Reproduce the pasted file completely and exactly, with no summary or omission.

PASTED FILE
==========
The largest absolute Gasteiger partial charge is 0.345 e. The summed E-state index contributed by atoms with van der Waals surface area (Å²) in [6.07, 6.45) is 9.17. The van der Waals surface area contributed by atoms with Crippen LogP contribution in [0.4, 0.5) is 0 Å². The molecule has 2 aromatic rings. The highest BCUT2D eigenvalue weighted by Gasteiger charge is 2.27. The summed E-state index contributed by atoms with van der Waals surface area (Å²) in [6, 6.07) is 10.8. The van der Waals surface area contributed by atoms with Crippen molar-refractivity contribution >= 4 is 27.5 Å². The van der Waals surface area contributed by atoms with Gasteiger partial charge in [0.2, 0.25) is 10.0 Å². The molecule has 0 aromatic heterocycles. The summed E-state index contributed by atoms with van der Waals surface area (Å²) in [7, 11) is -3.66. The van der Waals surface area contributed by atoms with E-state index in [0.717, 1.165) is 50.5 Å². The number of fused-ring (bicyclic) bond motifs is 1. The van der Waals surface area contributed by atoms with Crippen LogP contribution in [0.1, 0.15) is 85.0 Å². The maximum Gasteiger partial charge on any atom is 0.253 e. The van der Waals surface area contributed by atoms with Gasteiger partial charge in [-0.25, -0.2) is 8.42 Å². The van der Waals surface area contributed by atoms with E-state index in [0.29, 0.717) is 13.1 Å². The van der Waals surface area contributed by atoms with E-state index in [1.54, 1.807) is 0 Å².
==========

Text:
The largest absolute Gasteiger partial charge is 0.345 e. The summed E-state index contributed by atoms with van der Waals surface area (Å²) in [6.07, 6.45) is 9.17. The van der Waals surface area contributed by atoms with Crippen LogP contribution in [0.4, 0.5) is 0 Å². The molecule has 2 aromatic rings. The highest BCUT2D eigenvalue weighted by Gasteiger charge is 2.27. The summed E-state index contributed by atoms with van der Waals surface area (Å²) in [6, 6.07) is 10.8. The van der Waals surface area contributed by atoms with Crippen molar-refractivity contribution >= 4 is 27.5 Å². The van der Waals surface area contributed by atoms with Gasteiger partial charge in [0.2, 0.25) is 10.0 Å². The molecule has 0 aromatic heterocycles. The summed E-state index contributed by atoms with van der Waals surface area (Å²) in [7, 11) is -3.66. The van der Waals surface area contributed by atoms with E-state index in [0.717, 1.165) is 50.5 Å². The number of fused-ring (bicyclic) bond motifs is 1. The van der Waals surface area contributed by atoms with Crippen LogP contribution in [0.1, 0.15) is 85.0 Å². The maximum Gasteiger partial charge on any atom is 0.253 e. The van der Waals surface area contributed by atoms with Gasteiger partial charge in [-0.25, -0.2) is 8.42 Å². The van der Waals surface area contributed by atoms with E-state index in [0.29, 0.717) is 13.1 Å². The van der Waals surface area contributed by atoms with E-state index in [1.54, 1.807) is 0 Å².